Many businesses seemed to remain open solely to give their owners shelter from the elements. How often did a dollar cross the counter of the plastic-lettering concern, or the prosthetic-limb showroom, or the place that ostensibly traded in office furniture but displayed in its window a Chinese typewriter and a stuffed two-headed calf? Outside under an awning on a hot afternoon would be a card table, textured like an old suitcase with four metal corners, and around it four guys playing dominoes. Maybe they’d have a little TV set, up on a milk crate, plugged into the base of a streetlight, issuing baseball. On every corner was a storefront that advertised Optimo or Te-Amo or Romeo y Julieta, and besides cigars they sold smut and soda pop and rubbers and candy and glassine envelopes and sometimes police equipment.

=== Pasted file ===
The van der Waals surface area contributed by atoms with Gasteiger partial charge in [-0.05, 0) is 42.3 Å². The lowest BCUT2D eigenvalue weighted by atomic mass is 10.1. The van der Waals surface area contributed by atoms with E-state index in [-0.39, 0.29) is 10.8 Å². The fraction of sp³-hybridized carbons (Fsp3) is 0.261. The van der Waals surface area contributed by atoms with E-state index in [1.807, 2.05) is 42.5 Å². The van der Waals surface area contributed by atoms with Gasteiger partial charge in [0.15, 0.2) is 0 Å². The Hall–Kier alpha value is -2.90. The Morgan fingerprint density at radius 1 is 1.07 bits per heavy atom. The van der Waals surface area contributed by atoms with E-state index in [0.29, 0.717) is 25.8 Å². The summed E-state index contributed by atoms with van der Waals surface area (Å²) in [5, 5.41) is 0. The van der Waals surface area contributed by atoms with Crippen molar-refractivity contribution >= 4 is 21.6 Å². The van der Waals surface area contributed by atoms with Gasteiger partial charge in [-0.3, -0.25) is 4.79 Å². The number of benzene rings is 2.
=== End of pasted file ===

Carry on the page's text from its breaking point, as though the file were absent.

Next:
A beautiful, elegiac essay on living in NYC in the 70s and 80s, while much of it was gently sliding into wasteland.